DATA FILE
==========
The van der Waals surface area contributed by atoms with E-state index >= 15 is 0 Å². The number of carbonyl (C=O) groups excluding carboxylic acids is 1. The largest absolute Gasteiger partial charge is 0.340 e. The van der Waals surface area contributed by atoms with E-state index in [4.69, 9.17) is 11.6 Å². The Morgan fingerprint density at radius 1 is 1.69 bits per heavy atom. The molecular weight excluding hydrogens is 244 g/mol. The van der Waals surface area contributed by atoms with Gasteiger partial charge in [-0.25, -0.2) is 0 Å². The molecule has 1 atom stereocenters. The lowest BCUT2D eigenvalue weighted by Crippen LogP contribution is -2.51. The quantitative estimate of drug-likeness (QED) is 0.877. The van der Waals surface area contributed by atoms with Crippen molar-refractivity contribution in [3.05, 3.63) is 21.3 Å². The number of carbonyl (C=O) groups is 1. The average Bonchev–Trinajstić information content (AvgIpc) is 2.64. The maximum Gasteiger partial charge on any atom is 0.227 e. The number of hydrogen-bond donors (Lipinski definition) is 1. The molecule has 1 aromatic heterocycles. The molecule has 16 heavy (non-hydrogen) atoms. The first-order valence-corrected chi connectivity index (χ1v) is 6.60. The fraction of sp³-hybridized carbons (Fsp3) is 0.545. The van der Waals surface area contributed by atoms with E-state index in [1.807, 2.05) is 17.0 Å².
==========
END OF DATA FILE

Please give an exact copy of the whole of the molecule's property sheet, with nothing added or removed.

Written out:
The van der Waals surface area contributed by atoms with E-state index >= 15 is 0 Å². The number of carbonyl (C=O) groups excluding carboxylic acids is 1. The largest absolute Gasteiger partial charge is 0.340 e. The van der Waals surface area contributed by atoms with E-state index in [4.69, 9.17) is 11.6 Å². The Morgan fingerprint density at radius 1 is 1.69 bits per heavy atom. The molecular weight excluding hydrogens is 244 g/mol. The van der Waals surface area contributed by atoms with Gasteiger partial charge in [-0.25, -0.2) is 0 Å². The molecule has 1 atom stereocenters. The lowest BCUT2D eigenvalue weighted by Crippen LogP contribution is -2.51. The quantitative estimate of drug-likeness (QED) is 0.877. The van der Waals surface area contributed by atoms with Crippen molar-refractivity contribution in [3.05, 3.63) is 21.3 Å². The number of carbonyl (C=O) groups is 1. The average Bonchev–Trinajstić information content (AvgIpc) is 2.64. The maximum Gasteiger partial charge on any atom is 0.227 e. The number of hydrogen-bond donors (Lipinski definition) is 1. The molecule has 1 aromatic heterocycles. The molecule has 16 heavy (non-hydrogen) atoms. The first-order valence-corrected chi connectivity index (χ1v) is 6.60. The fraction of sp³-hybridized carbons (Fsp3) is 0.545. The van der Waals surface area contributed by atoms with E-state index in [1.807, 2.05) is 17.0 Å².